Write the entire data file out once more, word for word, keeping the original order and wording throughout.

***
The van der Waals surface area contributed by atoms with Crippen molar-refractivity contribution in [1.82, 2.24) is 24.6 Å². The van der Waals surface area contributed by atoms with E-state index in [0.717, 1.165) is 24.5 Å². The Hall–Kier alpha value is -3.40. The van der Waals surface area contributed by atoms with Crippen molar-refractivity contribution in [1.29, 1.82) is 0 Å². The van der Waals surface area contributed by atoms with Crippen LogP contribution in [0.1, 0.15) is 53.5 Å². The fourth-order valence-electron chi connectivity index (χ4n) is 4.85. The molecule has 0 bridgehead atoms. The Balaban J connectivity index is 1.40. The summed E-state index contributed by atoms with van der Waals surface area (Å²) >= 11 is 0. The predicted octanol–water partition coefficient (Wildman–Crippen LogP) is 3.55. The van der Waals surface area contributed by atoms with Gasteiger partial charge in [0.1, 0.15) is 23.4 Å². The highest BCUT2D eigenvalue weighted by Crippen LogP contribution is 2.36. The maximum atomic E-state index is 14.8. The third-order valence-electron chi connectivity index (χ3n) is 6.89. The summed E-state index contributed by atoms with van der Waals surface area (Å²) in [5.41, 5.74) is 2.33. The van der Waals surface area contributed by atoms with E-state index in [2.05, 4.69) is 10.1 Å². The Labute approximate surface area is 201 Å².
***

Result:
The van der Waals surface area contributed by atoms with Crippen molar-refractivity contribution in [1.82, 2.24) is 24.6 Å². The van der Waals surface area contributed by atoms with E-state index in [0.717, 1.165) is 24.5 Å². The Hall–Kier alpha value is -3.40. The van der Waals surface area contributed by atoms with Crippen molar-refractivity contribution in [1.29, 1.82) is 0 Å². The van der Waals surface area contributed by atoms with Crippen LogP contribution in [0.1, 0.15) is 53.5 Å². The fourth-order valence-electron chi connectivity index (χ4n) is 4.85. The molecule has 0 bridgehead atoms. The Balaban J connectivity index is 1.40. The summed E-state index contributed by atoms with van der Waals surface area (Å²) >= 11 is 0. The predicted octanol–water partition coefficient (Wildman–Crippen LogP) is 3.55. The van der Waals surface area contributed by atoms with Gasteiger partial charge in [0.1, 0.15) is 23.4 Å². The highest BCUT2D eigenvalue weighted by Crippen LogP contribution is 2.36. The maximum atomic E-state index is 14.8. The third-order valence-electron chi connectivity index (χ3n) is 6.89. The summed E-state index contributed by atoms with van der Waals surface area (Å²) in [5.41, 5.74) is 2.33. The van der Waals surface area contributed by atoms with E-state index in [2.05, 4.69) is 10.1 Å². The Labute approximate surface area is 201 Å².